What’s Happening in the News: July 8, 2020

Well, we’re late with the news this week. You could blame the holiday (hope you enjoyed yours!). But you should actually blame some other exciting projects we’ve been up to. Stay tuned! In this week’s links, we look at how the pandemic may affect our happiness, the economy, and millennial wealth over the long term. Plus, we take a look at two exciting stories about people who are shaking up the construction world. Read on!

Recovering Our Well-Being

Americans were unhappy before the pandemic. In 2019 we ranked an uninspiring 19th in the World Happiness Report. And according to a report from NBC news, not surprisingly, we’re even unhappier now. But there may be a silver lining. Amid the insecurity, people are slowing down and spending time with their families. They’re reaching out to others, even though it’s a virtual reach these days. Our mindset may be evolving to not only better prepare us for the next crisis, but to help us be happier in general.

“To achieve better future results for both health and happiness, there is emerging evidence that shared social norms and the willingness to elevate the interests of others are much more effective than are stringently enforced lockdowns.”

John F. Helliwell, editor of the World Happiness Report

Millennials Are Jumping at the Opportunity to Buy Property

Although it has hurt the economy, the crisis has put property ownership within reach of some millennials, reports NestEgg. Of course, low interest rates are playing a part. But quarantine has also given millennials a chance to focus on saving (and of course, it’s reduced opportunities for frivolous spending).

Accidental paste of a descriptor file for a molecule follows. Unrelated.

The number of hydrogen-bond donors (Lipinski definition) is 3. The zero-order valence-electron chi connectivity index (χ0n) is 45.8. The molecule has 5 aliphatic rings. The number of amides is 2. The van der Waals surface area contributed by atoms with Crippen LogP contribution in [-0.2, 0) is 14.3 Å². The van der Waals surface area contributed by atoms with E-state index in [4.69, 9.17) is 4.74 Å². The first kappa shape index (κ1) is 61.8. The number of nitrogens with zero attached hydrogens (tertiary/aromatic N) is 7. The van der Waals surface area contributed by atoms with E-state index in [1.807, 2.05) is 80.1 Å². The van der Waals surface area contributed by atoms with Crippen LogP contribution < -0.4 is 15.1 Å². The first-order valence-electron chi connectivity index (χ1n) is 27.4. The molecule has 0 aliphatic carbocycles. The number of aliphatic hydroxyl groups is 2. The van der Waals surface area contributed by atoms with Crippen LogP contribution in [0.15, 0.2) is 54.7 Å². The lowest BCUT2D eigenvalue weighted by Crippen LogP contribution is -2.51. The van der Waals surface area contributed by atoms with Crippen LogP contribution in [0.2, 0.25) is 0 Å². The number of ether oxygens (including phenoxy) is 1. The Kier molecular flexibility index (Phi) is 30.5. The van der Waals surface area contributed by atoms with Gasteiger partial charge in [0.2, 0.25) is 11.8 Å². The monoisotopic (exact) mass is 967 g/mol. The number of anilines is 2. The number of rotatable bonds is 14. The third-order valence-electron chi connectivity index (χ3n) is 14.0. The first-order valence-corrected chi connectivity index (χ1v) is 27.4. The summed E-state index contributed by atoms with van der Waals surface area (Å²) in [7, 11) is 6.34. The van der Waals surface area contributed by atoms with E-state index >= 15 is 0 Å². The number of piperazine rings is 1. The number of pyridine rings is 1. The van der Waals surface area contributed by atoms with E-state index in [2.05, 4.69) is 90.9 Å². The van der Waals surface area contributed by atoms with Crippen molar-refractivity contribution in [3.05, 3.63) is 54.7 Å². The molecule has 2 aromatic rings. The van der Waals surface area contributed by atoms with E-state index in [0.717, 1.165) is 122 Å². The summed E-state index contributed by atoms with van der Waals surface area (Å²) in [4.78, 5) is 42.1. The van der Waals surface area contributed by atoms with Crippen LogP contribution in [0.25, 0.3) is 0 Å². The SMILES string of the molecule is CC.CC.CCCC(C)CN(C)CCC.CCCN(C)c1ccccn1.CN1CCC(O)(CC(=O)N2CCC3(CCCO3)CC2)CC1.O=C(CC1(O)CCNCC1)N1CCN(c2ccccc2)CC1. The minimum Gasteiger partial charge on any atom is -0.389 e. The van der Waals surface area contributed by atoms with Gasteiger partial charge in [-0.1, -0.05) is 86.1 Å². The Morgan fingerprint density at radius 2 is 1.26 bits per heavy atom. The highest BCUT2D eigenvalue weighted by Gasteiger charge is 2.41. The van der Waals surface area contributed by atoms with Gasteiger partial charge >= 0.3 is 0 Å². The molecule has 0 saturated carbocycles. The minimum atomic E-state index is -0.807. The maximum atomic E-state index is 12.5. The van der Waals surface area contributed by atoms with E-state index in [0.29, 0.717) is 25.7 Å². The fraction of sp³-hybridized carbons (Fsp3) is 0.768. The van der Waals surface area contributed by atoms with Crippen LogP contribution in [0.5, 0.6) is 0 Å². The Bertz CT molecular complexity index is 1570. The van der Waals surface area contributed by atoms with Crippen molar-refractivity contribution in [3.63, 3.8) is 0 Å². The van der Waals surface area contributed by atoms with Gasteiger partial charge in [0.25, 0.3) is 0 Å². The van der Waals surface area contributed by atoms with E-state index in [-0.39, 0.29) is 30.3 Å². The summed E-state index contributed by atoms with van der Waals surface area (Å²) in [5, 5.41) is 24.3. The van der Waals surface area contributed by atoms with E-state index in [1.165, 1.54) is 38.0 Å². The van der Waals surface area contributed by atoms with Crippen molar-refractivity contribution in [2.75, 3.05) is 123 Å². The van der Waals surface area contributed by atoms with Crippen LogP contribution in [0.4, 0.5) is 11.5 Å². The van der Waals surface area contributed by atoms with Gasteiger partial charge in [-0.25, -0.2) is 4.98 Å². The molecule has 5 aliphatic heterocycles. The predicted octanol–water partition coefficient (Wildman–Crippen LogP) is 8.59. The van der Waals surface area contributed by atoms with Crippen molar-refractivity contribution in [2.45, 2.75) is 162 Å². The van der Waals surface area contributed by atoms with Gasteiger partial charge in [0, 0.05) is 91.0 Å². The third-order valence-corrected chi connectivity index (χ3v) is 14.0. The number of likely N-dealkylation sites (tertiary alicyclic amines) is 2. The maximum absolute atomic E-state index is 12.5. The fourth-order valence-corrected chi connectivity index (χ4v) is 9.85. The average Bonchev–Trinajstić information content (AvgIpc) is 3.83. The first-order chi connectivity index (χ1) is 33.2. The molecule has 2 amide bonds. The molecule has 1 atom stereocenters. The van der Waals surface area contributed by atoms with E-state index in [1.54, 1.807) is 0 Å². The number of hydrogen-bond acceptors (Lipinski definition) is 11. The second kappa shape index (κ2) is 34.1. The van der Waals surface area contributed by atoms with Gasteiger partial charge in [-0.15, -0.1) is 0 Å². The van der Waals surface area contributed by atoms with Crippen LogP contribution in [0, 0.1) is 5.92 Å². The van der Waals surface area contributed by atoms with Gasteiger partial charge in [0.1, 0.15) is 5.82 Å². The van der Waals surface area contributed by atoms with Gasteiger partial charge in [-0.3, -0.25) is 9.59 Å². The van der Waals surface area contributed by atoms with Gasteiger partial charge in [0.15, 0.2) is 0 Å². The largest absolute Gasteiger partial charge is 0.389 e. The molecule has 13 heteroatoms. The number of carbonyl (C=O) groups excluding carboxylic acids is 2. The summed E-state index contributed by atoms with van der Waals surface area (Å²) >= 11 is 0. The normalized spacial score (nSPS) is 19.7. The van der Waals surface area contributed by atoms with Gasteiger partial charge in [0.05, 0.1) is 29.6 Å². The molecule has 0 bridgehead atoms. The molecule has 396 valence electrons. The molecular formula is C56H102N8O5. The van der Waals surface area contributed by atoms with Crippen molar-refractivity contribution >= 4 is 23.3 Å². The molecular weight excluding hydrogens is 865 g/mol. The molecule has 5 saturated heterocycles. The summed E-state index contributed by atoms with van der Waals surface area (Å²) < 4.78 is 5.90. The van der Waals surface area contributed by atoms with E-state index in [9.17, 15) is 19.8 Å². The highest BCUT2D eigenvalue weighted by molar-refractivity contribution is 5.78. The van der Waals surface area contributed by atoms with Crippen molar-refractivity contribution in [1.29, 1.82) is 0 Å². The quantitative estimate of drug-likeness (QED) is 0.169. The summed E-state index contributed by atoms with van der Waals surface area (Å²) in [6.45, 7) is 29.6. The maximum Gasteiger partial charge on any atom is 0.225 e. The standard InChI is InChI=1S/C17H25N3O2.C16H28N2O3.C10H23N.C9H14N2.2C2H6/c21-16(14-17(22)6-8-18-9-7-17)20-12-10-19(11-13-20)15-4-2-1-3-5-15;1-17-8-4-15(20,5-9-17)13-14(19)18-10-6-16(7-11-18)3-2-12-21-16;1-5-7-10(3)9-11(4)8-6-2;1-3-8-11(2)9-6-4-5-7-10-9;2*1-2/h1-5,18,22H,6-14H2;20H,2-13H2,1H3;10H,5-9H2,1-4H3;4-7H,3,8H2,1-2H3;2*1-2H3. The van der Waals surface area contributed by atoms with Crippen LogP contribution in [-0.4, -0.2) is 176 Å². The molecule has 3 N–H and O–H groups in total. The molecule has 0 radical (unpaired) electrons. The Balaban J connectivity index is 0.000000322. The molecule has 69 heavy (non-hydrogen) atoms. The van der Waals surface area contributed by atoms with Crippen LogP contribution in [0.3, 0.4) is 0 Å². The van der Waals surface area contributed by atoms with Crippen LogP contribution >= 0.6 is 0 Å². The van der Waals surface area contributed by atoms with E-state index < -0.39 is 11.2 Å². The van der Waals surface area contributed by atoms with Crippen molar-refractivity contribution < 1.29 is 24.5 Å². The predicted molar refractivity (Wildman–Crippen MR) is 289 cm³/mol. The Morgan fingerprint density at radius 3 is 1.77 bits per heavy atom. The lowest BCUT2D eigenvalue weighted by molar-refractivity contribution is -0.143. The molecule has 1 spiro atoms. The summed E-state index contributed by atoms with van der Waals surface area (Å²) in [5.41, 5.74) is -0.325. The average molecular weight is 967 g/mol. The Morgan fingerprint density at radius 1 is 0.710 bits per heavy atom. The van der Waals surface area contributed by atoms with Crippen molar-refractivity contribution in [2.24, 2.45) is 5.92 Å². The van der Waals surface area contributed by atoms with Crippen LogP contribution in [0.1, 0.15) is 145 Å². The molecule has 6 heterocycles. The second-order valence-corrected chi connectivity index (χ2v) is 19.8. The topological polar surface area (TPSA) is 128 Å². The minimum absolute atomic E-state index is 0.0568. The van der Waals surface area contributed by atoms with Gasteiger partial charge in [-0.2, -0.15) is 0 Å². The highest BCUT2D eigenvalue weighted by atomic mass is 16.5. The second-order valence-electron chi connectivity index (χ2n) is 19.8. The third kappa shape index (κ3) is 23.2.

Not As Quick As We’d Hoped

At the beginning of the pandemic, everyone seemed optimistic for an economic recovery that was fairly quick and V-shaped. Bloomberg’s article World Economy That Took Elevator Down Faces Steep Stairs Back Up explains why recovery might look more like a “W”–or even a chainsaw blade. Ouch!

University Grads Score “Zero”

Here’s an exciting story about a group of university students in Utah who built a brand-new net zero house for $300,000. (Or you can click straight through to a photo gallery here.) Now they face the problem of selling their project. As it turns out, the only reason that’s a problem is that they have too many offers!

Like IKEA…but Houses

Photo by Andrew Pogue; Courtesy of NODE

Modular housing has long been popular because it’s affordable. But these are not the prefab houses of yesteryear! NODE is a company building houses that pack flat to ship and are assembled on site. They’re beautiful, carbon negative, and only take two weeks (and four people) to build.

Stay safe, and we hope you’ll be back next week!

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